A detailed description and in-depth analysis of Macbeth in Macbeth. SparkNotes Plus subscription is $4.99/month or $24.99/year as selected above. The free trial period is the first 7 days of your subscription.
Macbeth is one of William Shakespeare’s most celebrated plays. Classified as a tragedy and thought to be performed for the first time in 1606, it tells the story of a Scottish nobleman who becomes obsessed with power and is driven mad by guilt.
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Macbeth is the protagonist of the play, even though he is not a good or sympathetic character. His ambition to be king at any cost drives the action of the play. From the beginning of the play, Macbeth is unrelentingly ambitious; nothing that happens to him, up to and including the death of his wife, can thwart him in his quest.
Macbeth is named king and things are gravy. Prophecies fulfilled! Except, wait. Macbeth starts to worry about the witch's prophecy that Banquo's heirs will be kings. Macbeth's not about to let someone bump him off the throne so, he hires some hit-men to take care of Banquo and his son, the unfortunately named Fleance.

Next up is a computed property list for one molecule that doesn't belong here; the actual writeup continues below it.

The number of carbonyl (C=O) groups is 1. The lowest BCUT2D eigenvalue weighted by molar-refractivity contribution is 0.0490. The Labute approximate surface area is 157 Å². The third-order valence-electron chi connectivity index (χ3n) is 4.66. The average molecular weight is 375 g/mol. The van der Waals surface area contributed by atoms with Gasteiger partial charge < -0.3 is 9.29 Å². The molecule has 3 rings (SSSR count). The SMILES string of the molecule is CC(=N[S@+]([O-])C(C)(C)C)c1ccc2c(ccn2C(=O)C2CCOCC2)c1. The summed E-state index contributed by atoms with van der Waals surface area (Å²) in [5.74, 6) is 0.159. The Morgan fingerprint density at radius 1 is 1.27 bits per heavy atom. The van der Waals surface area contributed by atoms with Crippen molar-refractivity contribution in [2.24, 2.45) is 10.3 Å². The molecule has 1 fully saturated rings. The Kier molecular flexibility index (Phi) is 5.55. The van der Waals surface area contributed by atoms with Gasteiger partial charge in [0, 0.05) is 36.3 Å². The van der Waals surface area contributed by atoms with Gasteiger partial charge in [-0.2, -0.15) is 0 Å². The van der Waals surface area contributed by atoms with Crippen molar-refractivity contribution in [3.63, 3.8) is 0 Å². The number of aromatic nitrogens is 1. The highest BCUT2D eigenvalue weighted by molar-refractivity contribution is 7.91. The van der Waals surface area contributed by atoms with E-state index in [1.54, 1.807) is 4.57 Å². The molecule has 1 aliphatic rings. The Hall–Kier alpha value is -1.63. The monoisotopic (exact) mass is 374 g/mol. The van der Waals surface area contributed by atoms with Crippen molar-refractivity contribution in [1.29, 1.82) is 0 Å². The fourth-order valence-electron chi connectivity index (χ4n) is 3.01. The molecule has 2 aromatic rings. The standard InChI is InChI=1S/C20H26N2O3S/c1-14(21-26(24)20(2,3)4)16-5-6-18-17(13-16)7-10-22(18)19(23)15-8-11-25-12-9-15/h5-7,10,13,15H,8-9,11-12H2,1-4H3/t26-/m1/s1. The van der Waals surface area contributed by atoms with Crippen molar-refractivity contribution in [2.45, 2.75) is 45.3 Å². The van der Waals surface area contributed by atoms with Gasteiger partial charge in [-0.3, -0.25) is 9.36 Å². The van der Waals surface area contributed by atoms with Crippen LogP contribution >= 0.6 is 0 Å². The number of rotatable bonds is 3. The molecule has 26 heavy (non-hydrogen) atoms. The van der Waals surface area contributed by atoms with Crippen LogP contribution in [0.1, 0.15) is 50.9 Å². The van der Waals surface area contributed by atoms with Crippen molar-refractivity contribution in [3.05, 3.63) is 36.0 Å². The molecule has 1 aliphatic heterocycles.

Macbeth and Banquo, who are generals serving King Duncan of Scotland, meet the Weird Sisters, three witches who prophesy that Macbeth will become thane of Cawdor, then king, and that Banquo will beget kings. Soon thereafter Macbeth discovers that he has indeed been made thane of Cawdor, which leads him to believe the rest of the prophecy.
Macbeth has become manic, cruel, and haughty—many of his men desert to Malcolm's side. In Birnam Wood, Malcolm and his generals devise a strategy to hide their numbers—they cut branches to hold up in front of them. As Macbeth prepares for the siege, Lady Macbeth dies, perhaps of suicide.